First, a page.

Bioclimatic houses are houses capable of maintaining a comfortable interior temperature using only natural resources and suitable construction materials.
These types of houses are designed to achieve minimum energy consumption, since they avoid the use of conventional energy. But it is not only a question of savings: they are also respectful of the environment that surrounds them and self-sufficient, since they are nourished by clean and renewable energy (wind, solar photovoltaic or thermal energy).
Basic principles of bioclimatic architecture
The “bioclimatic house” concept, despite being fashionable, is not entirely new. Throughout the centuries, human beings, even without knowing it, have taken advantage of natural resources and the environment to build homes that are as comfortable as possible.
In fact, each country, or even each zone or region, incorporates specific characteristics into its traditional architecture depending on the type of materials available, the climate (humidity, temperature, rainfall, etc.) or its location.
Currently, and at a time when we are more aware of the need to be respectful with the environment, returning to this mentality is important, and that is why bioclimatic homes are postulated as one of the best construction options for the 21st century.
The philosophy of bioclimatic architecture can be divided into these three principles:
To achieve a suitable interior temperature (without the need for external energy), when designing a bioclimatic house, different strategies are used depending on the location. The most important are orientation, thermal insulation and ventilation.
For example, if the facade of the house faces south, we can have large windows in it to take advantage of the heat in the winter months, but it will also be necessary to install blinds, porches, pergolas or other solar filters to protect ourselves from the sun in summer.
We will also have to assess the thickness of the wall and wall insulation depending on the area in which we are, as well as avoid thermal bridges.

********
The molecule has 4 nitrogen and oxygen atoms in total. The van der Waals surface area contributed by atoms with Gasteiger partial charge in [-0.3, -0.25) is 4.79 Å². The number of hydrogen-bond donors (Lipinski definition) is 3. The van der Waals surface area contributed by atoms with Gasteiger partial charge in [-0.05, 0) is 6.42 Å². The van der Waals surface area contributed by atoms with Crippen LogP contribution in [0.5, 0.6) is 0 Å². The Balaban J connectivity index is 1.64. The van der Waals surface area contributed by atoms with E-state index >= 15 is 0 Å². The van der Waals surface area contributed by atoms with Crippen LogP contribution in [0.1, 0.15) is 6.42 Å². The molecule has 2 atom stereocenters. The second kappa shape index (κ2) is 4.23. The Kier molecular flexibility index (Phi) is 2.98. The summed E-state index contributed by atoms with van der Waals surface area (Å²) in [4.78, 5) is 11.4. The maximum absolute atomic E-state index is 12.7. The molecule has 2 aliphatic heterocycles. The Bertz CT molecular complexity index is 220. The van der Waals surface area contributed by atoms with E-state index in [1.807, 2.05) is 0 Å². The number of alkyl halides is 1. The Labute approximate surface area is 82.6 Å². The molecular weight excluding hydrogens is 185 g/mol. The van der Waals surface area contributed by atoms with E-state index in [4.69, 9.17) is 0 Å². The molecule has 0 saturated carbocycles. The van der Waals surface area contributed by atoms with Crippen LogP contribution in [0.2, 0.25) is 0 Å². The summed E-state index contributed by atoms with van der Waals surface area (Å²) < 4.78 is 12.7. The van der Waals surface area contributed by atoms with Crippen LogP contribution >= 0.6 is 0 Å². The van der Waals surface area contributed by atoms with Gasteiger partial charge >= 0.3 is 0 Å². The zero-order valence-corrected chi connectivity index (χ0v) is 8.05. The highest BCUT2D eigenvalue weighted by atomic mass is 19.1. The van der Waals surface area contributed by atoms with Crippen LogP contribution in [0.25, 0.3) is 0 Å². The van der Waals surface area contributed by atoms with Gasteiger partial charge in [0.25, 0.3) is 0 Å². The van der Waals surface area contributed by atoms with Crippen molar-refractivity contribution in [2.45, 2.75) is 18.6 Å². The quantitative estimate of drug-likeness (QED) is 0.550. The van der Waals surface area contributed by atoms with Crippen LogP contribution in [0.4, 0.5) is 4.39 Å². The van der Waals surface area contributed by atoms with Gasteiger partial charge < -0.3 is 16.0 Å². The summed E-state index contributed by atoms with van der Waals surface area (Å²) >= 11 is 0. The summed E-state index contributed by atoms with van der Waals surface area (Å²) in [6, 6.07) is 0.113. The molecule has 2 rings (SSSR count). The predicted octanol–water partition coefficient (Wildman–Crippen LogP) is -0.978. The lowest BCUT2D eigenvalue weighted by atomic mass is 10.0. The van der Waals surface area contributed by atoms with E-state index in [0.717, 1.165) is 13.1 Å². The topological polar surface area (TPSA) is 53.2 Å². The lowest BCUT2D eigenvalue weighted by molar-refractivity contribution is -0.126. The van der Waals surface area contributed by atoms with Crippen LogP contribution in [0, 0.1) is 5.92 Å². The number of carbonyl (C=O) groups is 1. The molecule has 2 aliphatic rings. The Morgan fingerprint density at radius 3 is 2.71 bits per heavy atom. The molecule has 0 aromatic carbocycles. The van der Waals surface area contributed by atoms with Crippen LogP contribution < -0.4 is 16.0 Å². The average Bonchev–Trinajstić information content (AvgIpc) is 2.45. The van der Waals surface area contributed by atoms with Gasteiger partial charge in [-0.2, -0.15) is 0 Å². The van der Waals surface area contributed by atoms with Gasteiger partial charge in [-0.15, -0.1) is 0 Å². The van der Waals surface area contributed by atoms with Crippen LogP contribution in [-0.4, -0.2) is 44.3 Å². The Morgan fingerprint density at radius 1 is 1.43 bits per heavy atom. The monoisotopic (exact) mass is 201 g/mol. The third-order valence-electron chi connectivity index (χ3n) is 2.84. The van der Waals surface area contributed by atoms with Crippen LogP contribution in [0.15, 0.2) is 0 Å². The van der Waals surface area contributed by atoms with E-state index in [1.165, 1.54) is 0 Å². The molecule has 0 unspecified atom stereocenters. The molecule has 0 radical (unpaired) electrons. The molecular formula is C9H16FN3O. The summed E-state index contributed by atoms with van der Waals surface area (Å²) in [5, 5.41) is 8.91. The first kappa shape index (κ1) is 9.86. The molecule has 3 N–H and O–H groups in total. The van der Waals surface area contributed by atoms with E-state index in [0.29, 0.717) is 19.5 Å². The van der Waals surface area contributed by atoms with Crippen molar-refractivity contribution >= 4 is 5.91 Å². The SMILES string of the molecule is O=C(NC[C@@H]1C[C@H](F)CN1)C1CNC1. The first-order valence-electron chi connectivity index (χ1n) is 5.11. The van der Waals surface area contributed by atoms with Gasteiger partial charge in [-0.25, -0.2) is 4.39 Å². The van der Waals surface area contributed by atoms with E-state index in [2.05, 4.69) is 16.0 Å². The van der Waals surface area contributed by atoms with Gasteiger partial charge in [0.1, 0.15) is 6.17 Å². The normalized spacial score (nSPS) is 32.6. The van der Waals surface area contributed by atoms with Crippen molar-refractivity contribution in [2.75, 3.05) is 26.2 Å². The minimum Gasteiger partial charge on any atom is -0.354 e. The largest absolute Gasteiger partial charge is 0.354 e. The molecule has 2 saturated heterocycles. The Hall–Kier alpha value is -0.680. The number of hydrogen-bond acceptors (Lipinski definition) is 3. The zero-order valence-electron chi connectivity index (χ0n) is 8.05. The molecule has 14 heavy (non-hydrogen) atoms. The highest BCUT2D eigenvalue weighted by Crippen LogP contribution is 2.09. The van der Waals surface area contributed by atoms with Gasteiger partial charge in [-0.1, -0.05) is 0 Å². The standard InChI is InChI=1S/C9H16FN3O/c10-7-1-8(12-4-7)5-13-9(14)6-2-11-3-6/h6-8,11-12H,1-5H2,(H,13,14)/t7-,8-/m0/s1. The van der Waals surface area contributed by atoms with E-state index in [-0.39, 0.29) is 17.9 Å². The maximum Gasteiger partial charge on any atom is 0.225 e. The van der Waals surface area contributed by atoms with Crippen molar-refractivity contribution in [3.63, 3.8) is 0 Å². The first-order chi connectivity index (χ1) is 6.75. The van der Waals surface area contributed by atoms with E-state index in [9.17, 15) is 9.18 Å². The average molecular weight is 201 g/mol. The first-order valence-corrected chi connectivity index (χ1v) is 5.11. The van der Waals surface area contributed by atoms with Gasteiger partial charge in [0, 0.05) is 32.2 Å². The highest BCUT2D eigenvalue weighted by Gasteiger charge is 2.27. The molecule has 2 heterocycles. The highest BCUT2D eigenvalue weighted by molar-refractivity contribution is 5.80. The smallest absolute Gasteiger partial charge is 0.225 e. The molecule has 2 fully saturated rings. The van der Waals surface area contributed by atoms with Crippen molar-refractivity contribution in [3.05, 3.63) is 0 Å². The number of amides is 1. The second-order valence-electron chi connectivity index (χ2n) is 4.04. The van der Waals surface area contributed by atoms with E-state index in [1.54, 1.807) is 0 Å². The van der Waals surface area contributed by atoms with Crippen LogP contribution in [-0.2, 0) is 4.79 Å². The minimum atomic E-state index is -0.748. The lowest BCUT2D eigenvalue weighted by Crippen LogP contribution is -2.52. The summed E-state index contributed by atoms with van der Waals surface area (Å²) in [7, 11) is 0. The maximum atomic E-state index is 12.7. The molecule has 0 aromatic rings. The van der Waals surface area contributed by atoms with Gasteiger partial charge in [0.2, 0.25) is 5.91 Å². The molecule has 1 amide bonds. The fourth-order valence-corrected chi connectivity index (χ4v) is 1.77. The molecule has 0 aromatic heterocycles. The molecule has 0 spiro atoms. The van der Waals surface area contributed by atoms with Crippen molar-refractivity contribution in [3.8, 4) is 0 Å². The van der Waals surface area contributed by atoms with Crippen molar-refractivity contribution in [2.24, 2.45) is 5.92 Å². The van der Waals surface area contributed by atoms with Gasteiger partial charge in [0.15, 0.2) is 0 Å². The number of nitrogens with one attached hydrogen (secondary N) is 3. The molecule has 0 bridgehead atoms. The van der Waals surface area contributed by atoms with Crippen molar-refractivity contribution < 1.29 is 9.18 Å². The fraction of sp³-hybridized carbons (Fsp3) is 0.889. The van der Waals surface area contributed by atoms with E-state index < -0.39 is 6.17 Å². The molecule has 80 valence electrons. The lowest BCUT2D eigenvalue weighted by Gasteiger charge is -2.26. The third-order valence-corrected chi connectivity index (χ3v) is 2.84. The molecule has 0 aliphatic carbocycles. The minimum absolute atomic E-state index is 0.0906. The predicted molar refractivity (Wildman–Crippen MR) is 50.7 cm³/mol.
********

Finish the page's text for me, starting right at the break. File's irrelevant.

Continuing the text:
Regarding ventilation, bioclimatic houses usually have cross ventilation. This is achieved by placing windows on opposite facades. In this way, the air generates a path between a cold and a hot façade, either to cool the house in summer or to ventilate it throughout the year.
Bioclimatic houses can consume 80 or 90% less energy compared to a conventional home thanks to the use of renewable energy. In many cases, we are talking about self-sufficient homes that can generate an energy surplus for sale.
Use of natural materials
The materials of bioclimatic houses are natural and adapt to the environment. Preferably, proximity raw materials are used to save on transportation.
Some of these materials are wood or ceramic or stone materials. The first, being porous, captures excess humidity and releases it when the relative humidity level inside the home is too low. The latter have a great capacity to store heat from the sun, which helps to maintain a stable interior temperature in both winter and summer.
Characteristics and architectural criteria of bioclimatic houses
The main characteristics of bioclimatic houses are:
- Constant temperature. One of the great challenges of bioclimatic architecture is to create a perfect external building envelope thanks to the insulation and the correct airtightness of the building and its openings.
- Use of solar energy. Solar energy is used as a natural heating method in winter and as a lighting system throughout the year. In both cases, the orientation of the house and its openings, preferably located in the southern part, is essential.